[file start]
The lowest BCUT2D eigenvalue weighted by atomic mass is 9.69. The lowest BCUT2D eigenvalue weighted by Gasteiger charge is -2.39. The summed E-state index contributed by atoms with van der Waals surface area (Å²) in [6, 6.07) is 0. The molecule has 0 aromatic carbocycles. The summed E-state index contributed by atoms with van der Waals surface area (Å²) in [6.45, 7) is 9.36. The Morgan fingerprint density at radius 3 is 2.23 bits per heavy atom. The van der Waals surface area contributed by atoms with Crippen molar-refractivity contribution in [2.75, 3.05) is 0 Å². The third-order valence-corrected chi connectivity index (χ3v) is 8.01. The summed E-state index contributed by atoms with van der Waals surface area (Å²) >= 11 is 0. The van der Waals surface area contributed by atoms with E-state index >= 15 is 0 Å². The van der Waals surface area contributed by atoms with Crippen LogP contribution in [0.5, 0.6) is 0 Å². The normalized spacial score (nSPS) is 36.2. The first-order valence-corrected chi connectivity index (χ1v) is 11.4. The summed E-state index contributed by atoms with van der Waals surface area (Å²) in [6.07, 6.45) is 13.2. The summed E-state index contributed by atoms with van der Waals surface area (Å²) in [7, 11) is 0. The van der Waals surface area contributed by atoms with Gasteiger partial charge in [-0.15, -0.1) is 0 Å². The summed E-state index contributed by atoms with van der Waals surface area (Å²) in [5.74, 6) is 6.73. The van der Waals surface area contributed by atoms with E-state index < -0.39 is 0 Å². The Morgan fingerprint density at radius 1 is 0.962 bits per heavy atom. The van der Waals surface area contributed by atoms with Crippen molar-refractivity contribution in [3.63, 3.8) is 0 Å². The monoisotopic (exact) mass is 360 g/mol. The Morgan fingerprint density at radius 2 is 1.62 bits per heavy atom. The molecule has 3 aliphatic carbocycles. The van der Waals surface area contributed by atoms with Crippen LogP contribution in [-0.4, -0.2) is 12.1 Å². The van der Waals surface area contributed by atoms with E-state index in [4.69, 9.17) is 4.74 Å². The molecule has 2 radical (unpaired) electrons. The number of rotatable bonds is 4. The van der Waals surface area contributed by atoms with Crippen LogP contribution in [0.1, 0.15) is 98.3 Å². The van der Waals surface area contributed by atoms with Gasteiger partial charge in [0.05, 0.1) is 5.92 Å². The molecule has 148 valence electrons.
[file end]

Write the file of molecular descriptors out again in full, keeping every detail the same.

The lowest BCUT2D eigenvalue weighted by atomic mass is 9.69. The lowest BCUT2D eigenvalue weighted by Gasteiger charge is -2.39. The summed E-state index contributed by atoms with van der Waals surface area (Å²) in [6, 6.07) is 0. The molecule has 0 aromatic carbocycles. The summed E-state index contributed by atoms with van der Waals surface area (Å²) in [6.45, 7) is 9.36. The Morgan fingerprint density at radius 3 is 2.23 bits per heavy atom. The van der Waals surface area contributed by atoms with Crippen molar-refractivity contribution in [2.75, 3.05) is 0 Å². The third-order valence-corrected chi connectivity index (χ3v) is 8.01. The summed E-state index contributed by atoms with van der Waals surface area (Å²) >= 11 is 0. The van der Waals surface area contributed by atoms with E-state index >= 15 is 0 Å². The van der Waals surface area contributed by atoms with Crippen LogP contribution in [0.5, 0.6) is 0 Å². The normalized spacial score (nSPS) is 36.2. The first-order valence-corrected chi connectivity index (χ1v) is 11.4. The summed E-state index contributed by atoms with van der Waals surface area (Å²) in [6.07, 6.45) is 13.2. The summed E-state index contributed by atoms with van der Waals surface area (Å²) in [7, 11) is 0. The van der Waals surface area contributed by atoms with Gasteiger partial charge in [-0.15, -0.1) is 0 Å². The summed E-state index contributed by atoms with van der Waals surface area (Å²) in [5.74, 6) is 6.73. The van der Waals surface area contributed by atoms with E-state index < -0.39 is 0 Å². The Morgan fingerprint density at radius 1 is 0.962 bits per heavy atom. The van der Waals surface area contributed by atoms with Crippen molar-refractivity contribution in [3.63, 3.8) is 0 Å². The monoisotopic (exact) mass is 360 g/mol. The Morgan fingerprint density at radius 2 is 1.62 bits per heavy atom. The molecule has 3 aliphatic carbocycles. The van der Waals surface area contributed by atoms with Crippen LogP contribution in [-0.4, -0.2) is 12.1 Å². The van der Waals surface area contributed by atoms with E-state index in [4.69, 9.17) is 4.74 Å². The molecule has 2 radical (unpaired) electrons. The number of rotatable bonds is 4. The van der Waals surface area contributed by atoms with Crippen LogP contribution in [0.1, 0.15) is 98.3 Å². The van der Waals surface area contributed by atoms with Gasteiger partial charge in [0.05, 0.1) is 5.92 Å². The molecule has 148 valence electrons.